Marriages were indissoluble, but as the mortality rate was also very high second (and sometimes third) marriages were common. The Divorce Act of 1857, which finally made divorce available to ordinary people, also coincided with a decline in mortality; marriages lasted longer and there began to be a higher emotional expectancy of them. Ironically, today in the UK the average marriage lasts 11 years – little different from the past where death, rather than divorce, would intervene.
The new Divorce Act, which came about through the exceptionally cruel treatment by a certain George Norton of his wife, Caroline, and their sons, brought to light many harrowing instances of neglect or abuse of women. In a chilling aside, Waller informs us that “from the latter part of the seventeenth century to the late eighteenth century... there was a thriving business in private madhouses where men could lock up their wives, no questions asked.” This, the sensational theme of Wilkie Collins’ novel, The Woman in White, would have been familiar to Victorian readers. Undoubtedly, until the mid-nineteenth century marriage laws upheld the rights of husbands, not their wives and were unfairly weighted against the latter. For instance, if a husband killed his wife, it was a mere felony; if a woman killed her husband it was high treason.
Change came slowly. The First Married Women’s Property Act of 1870 allowed married women for the first time to retain their earnings or property acquired after marriage; the Second Married Women’s Property Act of 1882 allowed women to keep their own property at the time of the marriage. This largely brought to an end the unscrupulous behaviour of fortune-hunters.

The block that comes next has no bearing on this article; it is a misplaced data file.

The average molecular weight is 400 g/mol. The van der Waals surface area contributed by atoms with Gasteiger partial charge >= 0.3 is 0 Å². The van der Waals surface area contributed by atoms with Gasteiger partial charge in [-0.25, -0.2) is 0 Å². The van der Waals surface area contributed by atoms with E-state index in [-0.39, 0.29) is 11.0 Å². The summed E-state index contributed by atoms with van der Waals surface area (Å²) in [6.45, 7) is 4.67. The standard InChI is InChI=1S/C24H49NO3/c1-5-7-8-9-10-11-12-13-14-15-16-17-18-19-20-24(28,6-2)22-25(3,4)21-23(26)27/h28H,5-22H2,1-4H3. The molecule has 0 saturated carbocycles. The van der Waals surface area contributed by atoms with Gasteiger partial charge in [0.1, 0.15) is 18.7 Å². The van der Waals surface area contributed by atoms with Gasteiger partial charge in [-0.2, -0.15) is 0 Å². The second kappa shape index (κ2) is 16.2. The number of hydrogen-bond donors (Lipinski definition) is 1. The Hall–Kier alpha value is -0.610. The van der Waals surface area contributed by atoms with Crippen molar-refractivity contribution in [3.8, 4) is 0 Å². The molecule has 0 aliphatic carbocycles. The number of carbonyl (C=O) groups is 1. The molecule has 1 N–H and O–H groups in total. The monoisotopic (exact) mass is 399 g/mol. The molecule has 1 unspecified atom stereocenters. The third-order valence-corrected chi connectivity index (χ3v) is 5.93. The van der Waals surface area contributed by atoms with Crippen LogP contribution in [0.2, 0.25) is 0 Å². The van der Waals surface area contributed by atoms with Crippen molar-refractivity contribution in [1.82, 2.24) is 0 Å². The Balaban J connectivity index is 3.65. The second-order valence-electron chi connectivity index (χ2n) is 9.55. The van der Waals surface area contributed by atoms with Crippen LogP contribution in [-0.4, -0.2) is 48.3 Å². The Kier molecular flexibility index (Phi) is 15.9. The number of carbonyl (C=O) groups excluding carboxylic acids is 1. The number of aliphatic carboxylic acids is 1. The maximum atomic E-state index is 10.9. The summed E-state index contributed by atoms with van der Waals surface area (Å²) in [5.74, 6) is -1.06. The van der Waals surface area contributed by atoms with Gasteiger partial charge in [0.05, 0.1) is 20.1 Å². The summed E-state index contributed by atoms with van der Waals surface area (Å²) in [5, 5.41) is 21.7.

In her epilogue, Waller briefly alludes to modern, post-war society in which we witness an avalanche of broken marriages and frequent divorce. Married couples will soon be in the minority and there is no longer a stigma against children born outside marriage. The author does not try to moralise although she wishes the Government gave marriage more support and that more couples would put forbearance, consideration and unselfishness – as she says, the “eternal verities” in any happy marriage - before self-interest and self-gratification. I think her survey, interesting though it is, would have been better balanced by the inclusion of historical examples of marriages that genuinely reflected relational harmony as well as mutual business or property interests. The marriage of Sir Thomas and Dame Alice More in the sixteenth century comes to mind, as does that of William and Catherine Gladstone in the nineteenth. Jane Austen’s novels, reflecting the world she knew, show many examples of couples with mutual affection and respect. From this book you might conclude, inaccurately, that the English marriage has mainly been at best a brisk business arrangement and at worst, a mutual hell.
Francis Phillips writes from Buckinghamshire, in the UK.